Will Smith's trainer reveals the intense training he underwent for 'Muhammad Ali'

Will Smith Muhammad Ali

Taking on the challenge of playing Muhammad Ali was not a role Will Smith was going to take lightly.  

His boxing trainer has revealed how the actor, then 32 years old, underwent an intense training session in order to transform himself into the greatest athlete of the last century. 

Hollywood-based mentor and life coach Darrell Foster told NME how he got the father-of-two in shape using the tried-and-tested methods of endurance training combined with boxing-based cardio. 

The trainer, who also counts Antonio Banderas, Woody Harrelson and Eddie Murphy as his clients, is known for his eccentricity. 

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Muhammad Ali

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He explained how he pushed Smith to the very limit to achieve the best results.   

The ex-professional boxer told NME: “I took Will up to 10,000 feet in Aspen, Colorado so he could understand what it felt like to experience oxygen deprivation in order to correlate it to how Ali felt in the 14th round with Joe Frazier and how it feels to actually not be able to breathe and you’ve still gotta [sic] keep fighting,"

"I made Will run and throw punches. He fell to his knees and I made him write Ali’s name in the snow. And he said: ‘Now I get it’.”

Foster has also revealed how Ali gave Smith pointers on how to speak like the former heavyweight world champion in the 2001 biographical sports drama film.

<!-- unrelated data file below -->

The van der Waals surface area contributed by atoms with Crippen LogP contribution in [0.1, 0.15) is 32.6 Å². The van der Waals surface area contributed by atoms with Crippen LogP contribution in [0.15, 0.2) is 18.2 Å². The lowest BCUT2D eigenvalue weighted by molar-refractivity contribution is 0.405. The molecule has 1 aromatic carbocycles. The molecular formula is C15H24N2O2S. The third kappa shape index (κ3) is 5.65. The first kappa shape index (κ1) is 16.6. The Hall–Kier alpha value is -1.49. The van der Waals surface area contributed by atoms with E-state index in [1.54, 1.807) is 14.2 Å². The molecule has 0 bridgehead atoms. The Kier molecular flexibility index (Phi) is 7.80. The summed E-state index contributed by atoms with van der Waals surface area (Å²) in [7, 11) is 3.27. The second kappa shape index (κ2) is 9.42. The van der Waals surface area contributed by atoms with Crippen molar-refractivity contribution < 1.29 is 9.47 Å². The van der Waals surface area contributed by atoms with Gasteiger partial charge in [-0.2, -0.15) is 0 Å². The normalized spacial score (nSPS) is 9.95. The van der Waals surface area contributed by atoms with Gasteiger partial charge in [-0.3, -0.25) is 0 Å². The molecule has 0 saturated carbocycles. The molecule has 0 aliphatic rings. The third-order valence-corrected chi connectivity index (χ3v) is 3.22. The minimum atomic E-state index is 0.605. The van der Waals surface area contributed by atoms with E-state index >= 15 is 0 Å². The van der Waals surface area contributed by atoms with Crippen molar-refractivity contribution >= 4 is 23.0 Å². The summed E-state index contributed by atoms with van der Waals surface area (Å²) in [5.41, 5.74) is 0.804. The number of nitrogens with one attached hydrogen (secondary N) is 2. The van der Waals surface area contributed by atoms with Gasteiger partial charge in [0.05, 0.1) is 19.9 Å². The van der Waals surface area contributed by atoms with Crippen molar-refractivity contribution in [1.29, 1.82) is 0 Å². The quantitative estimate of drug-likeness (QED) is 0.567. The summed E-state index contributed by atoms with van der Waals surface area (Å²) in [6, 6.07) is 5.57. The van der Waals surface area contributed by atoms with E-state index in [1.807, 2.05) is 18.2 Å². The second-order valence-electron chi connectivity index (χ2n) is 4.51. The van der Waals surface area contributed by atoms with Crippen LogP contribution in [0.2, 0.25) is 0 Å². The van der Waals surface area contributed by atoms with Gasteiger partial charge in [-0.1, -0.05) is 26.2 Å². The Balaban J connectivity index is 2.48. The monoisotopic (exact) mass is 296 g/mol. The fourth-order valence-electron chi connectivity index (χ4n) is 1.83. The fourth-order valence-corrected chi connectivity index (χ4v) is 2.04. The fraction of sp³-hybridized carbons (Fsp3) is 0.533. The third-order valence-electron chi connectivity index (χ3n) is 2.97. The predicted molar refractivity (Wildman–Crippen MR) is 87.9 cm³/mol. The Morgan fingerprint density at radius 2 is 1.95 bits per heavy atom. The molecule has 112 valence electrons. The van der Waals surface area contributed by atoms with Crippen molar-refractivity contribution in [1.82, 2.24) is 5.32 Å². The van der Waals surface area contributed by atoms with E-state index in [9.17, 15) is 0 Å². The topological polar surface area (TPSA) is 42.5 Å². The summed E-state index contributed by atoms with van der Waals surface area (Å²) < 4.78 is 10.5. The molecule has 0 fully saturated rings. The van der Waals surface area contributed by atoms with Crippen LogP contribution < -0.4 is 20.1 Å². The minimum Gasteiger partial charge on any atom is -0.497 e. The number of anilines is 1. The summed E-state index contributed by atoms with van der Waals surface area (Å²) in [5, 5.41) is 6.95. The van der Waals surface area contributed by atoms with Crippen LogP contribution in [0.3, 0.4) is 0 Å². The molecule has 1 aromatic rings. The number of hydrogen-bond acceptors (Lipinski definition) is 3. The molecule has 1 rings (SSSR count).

“He was on set maybe three or four times, mainly to harass Will," said Foster. "He was mainly there to teach Will to improve his dialogue. He’d often go, ‘No man that don’t sound like me.’ He’d say, ‘It’s Joe Fraaazier, Fraaazier’.”

Will Smith working out

Speaking to ABC News in 2001, Smith spoke openly of his admiration for the man who he described as 'a champion in the fight against injustice.'

“For nearly two years I worked to transform myself into the man who changed his name from Cassius Clay to Muhammad Ali and shook up the world,” said Smith. “And that’s really what makes my job so beautiful as an actor — for four, five months at a time I get to wear peoples’ lives.

"So I got to wear Muhammad Ali’s greatness. I got to study and feel and embody the soul of the man, from the foundations of Islam and the strength of his Muslim faith in his life, to the beautiful wake that he always leaves in his magnificent path.”

“What I learned about the word legacy “is that it extends far beyond our professional accomplishments; it extends far beyond accolades.

"Muhammad Ali is a champion for civil rights. He is a champion in the fight against injustice. He is a champion for utilizing whatever tools he has to make the world a better place.”

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